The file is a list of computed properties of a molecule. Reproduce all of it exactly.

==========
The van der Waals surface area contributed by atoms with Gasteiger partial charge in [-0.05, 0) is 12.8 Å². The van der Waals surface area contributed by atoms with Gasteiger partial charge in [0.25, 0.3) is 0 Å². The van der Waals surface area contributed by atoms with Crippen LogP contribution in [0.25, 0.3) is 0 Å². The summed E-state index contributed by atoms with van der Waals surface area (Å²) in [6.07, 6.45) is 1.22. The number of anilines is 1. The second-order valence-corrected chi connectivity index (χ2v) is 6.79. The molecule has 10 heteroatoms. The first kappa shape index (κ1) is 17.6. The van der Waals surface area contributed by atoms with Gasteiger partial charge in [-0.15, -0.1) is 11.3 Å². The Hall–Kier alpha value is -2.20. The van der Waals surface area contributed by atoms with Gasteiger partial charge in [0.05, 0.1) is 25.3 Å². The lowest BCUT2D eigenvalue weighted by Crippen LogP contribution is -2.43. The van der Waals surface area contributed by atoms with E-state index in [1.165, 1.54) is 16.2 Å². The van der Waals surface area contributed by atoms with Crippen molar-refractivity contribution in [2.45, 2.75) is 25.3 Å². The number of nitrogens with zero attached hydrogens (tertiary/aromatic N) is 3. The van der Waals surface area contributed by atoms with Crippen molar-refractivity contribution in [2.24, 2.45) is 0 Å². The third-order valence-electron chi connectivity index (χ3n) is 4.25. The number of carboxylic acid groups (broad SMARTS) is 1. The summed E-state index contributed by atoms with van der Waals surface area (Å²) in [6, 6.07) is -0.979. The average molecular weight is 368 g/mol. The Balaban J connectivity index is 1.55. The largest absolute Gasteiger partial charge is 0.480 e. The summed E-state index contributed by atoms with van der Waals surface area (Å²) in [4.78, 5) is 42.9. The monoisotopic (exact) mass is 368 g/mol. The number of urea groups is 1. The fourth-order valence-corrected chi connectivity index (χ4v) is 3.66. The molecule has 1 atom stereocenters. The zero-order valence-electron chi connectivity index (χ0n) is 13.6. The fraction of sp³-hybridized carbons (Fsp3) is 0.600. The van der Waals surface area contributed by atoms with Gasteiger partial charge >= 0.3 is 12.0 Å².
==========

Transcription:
The van der Waals surface area contributed by atoms with Gasteiger partial charge in [-0.05, 0) is 12.8 Å². The van der Waals surface area contributed by atoms with Gasteiger partial charge in [0.25, 0.3) is 0 Å². The van der Waals surface area contributed by atoms with Crippen LogP contribution in [0.25, 0.3) is 0 Å². The summed E-state index contributed by atoms with van der Waals surface area (Å²) in [6.07, 6.45) is 1.22. The number of anilines is 1. The second-order valence-corrected chi connectivity index (χ2v) is 6.79. The molecule has 10 heteroatoms. The first kappa shape index (κ1) is 17.6. The van der Waals surface area contributed by atoms with Gasteiger partial charge in [-0.15, -0.1) is 11.3 Å². The Hall–Kier alpha value is -2.20. The van der Waals surface area contributed by atoms with Gasteiger partial charge in [0.05, 0.1) is 25.3 Å². The lowest BCUT2D eigenvalue weighted by Crippen LogP contribution is -2.43. The van der Waals surface area contributed by atoms with E-state index in [1.165, 1.54) is 16.2 Å². The van der Waals surface area contributed by atoms with Crippen molar-refractivity contribution in [2.45, 2.75) is 25.3 Å². The number of nitrogens with zero attached hydrogens (tertiary/aromatic N) is 3. The van der Waals surface area contributed by atoms with Crippen molar-refractivity contribution in [2.24, 2.45) is 0 Å². The third-order valence-electron chi connectivity index (χ3n) is 4.25. The number of carboxylic acid groups (broad SMARTS) is 1. The summed E-state index contributed by atoms with van der Waals surface area (Å²) in [6, 6.07) is -0.979. The average molecular weight is 368 g/mol. The Balaban J connectivity index is 1.55. The largest absolute Gasteiger partial charge is 0.480 e. The summed E-state index contributed by atoms with van der Waals surface area (Å²) in [4.78, 5) is 42.9. The monoisotopic (exact) mass is 368 g/mol. The number of urea groups is 1. The fourth-order valence-corrected chi connectivity index (χ4v) is 3.66. The molecule has 1 atom stereocenters. The zero-order valence-electron chi connectivity index (χ0n) is 13.6. The fraction of sp³-hybridized carbons (Fsp3) is 0.600. The van der Waals surface area contributed by atoms with Gasteiger partial charge >= 0.3 is 12.0 Å².